"Stop agglutinating, you devious dog!" That should be a bumper sticker, don't you think?
In spite of Jackson's insistence (and implausibly large vocabulary of Hon linguistic terminology), he can't figure out what the clerk means. He leaves, and tries striking up a conversation in a bar, with similar results. He's starting to get an inkling of why he's having trouble with Hon, and the reason is very bad news for him. Still, he applies himself to clearing this latest hurdle:
That evening Jackson went back to work. He discovered a further class of exception which he had not known or even suspected. That was a group of 29 multivalued potentators. These words, meaningless in themselves, acted to elicit a complicated and discordant series of shadings from other words. Their particular type of potentation varied according to their position in the sentence. (p. 62)
These new exceptions bother Jackson:
"Hokay," Jackson said, to himself and to the universe at large. "I have learned the Naian language, and I have learned a set of completely inexplicable exceptions, and I have also learned a further an even more contradictory set of exceptions to the exceptions."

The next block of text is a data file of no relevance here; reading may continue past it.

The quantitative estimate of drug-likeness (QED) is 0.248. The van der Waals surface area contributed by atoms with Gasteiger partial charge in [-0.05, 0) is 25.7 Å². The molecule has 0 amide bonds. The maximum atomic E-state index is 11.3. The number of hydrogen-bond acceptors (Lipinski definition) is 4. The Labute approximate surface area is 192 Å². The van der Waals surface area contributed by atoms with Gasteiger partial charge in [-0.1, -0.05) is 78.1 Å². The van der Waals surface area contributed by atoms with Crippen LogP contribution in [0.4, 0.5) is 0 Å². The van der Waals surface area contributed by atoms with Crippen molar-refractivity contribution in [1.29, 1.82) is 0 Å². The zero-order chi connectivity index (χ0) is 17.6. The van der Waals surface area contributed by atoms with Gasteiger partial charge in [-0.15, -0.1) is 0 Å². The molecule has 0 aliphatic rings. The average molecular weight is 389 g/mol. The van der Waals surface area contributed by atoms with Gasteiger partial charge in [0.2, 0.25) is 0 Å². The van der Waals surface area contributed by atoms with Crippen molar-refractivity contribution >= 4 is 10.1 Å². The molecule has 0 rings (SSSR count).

Jackson paused and in a very low voice said: "I have learned an exceptional number of exceptions. Indeed, an impartial observer might think that this language is composed of nothing but exceptions.
"But that," he continued, "is damned well impossible, unthinkable, and unacceptable. A language is by God and by definition systematic, which means it's gotta follow some kind of rules. Otherwise, nobody can't understand nobody. That's the way it works and that's the way it's gotta be. And if anyone thinks they can horse around linguisticwise with Fred C. Jackson—"
Here Jackson paused and drew the blaster from his holster. He checked the charge, snapped off the safety, and replaced the weapon.
"Just better no one give old Jackson no more double-talking," old Jackson muttered. "Because the next alien who tries it is going to get a three-inch circle drilled through his lousy cheating guts." (pp. 63-64)
I think Jackson may be taking his expectations for typological consistency a little too seriously, although I'm sympathetic with his insistence that natural languages must be (mostly) regular. Drilling a hole in someone's guts seems a little excessive, though—that should be reserved for conference attendees who ask hostile questions that begin, "Doctor So-and-so, would honestly have us believe..."
Having wrapped his head around the new exceptions, Jackson is able to trombramcthulanchierir as required and complete the transaction. All that remains is a ceremony with some local officials that will finalize the deal. He arrives the next day and meets a small delegation:
"Mun," said Erum, shaking his hand enthusiastically.